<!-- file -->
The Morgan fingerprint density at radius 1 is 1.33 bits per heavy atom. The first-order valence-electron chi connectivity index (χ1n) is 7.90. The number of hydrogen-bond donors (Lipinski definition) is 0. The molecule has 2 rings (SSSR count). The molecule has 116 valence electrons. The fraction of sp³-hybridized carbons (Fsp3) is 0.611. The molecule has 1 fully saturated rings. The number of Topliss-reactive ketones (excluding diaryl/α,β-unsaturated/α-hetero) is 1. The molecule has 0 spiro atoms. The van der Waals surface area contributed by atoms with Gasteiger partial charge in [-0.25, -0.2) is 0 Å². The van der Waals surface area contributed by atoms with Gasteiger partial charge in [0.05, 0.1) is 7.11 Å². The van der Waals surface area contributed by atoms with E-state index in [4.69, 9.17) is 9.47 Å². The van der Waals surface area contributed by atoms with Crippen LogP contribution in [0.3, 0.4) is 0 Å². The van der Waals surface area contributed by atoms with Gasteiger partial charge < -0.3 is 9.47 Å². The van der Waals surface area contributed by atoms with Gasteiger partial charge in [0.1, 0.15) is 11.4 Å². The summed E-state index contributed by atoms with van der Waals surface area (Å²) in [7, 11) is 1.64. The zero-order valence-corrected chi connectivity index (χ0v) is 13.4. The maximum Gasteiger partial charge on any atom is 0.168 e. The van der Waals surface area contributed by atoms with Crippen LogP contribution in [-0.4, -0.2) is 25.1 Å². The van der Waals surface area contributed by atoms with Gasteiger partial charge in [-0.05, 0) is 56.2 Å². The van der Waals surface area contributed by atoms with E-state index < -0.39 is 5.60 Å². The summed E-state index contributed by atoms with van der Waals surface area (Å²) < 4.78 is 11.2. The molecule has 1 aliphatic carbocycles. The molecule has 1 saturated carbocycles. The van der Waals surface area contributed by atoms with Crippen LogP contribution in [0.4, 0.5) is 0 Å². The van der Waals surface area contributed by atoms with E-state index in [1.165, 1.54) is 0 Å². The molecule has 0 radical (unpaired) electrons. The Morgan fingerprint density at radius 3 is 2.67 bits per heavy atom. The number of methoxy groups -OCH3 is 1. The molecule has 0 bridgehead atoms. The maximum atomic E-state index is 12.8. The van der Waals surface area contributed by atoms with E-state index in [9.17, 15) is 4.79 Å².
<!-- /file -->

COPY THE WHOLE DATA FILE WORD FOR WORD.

The Morgan fingerprint density at radius 1 is 1.33 bits per heavy atom. The first-order valence-electron chi connectivity index (χ1n) is 7.90. The number of hydrogen-bond donors (Lipinski definition) is 0. The molecule has 2 rings (SSSR count). The molecule has 116 valence electrons. The fraction of sp³-hybridized carbons (Fsp3) is 0.611. The molecule has 1 fully saturated rings. The number of Topliss-reactive ketones (excluding diaryl/α,β-unsaturated/α-hetero) is 1. The molecule has 0 spiro atoms. The van der Waals surface area contributed by atoms with Gasteiger partial charge in [-0.25, -0.2) is 0 Å². The van der Waals surface area contributed by atoms with Gasteiger partial charge in [0.05, 0.1) is 7.11 Å². The van der Waals surface area contributed by atoms with E-state index in [4.69, 9.17) is 9.47 Å². The van der Waals surface area contributed by atoms with Crippen LogP contribution in [0.3, 0.4) is 0 Å². The van der Waals surface area contributed by atoms with Gasteiger partial charge < -0.3 is 9.47 Å². The van der Waals surface area contributed by atoms with Gasteiger partial charge in [0.1, 0.15) is 11.4 Å². The summed E-state index contributed by atoms with van der Waals surface area (Å²) in [7, 11) is 1.64. The zero-order valence-corrected chi connectivity index (χ0v) is 13.4. The maximum Gasteiger partial charge on any atom is 0.168 e. The van der Waals surface area contributed by atoms with Crippen LogP contribution in [-0.4, -0.2) is 25.1 Å². The van der Waals surface area contributed by atoms with Gasteiger partial charge in [-0.05, 0) is 56.2 Å². The van der Waals surface area contributed by atoms with E-state index < -0.39 is 5.60 Å². The summed E-state index contributed by atoms with van der Waals surface area (Å²) < 4.78 is 11.2. The molecule has 1 aliphatic carbocycles. The molecule has 1 saturated carbocycles. The van der Waals surface area contributed by atoms with Crippen LogP contribution in [0.4, 0.5) is 0 Å². The van der Waals surface area contributed by atoms with E-state index in [1.165, 1.54) is 0 Å². The molecule has 0 radical (unpaired) electrons. The Morgan fingerprint density at radius 3 is 2.67 bits per heavy atom. The number of methoxy groups -OCH3 is 1. The molecule has 0 bridgehead atoms. The maximum atomic E-state index is 12.8. The van der Waals surface area contributed by atoms with E-state index in [9.17, 15) is 4.79 Å².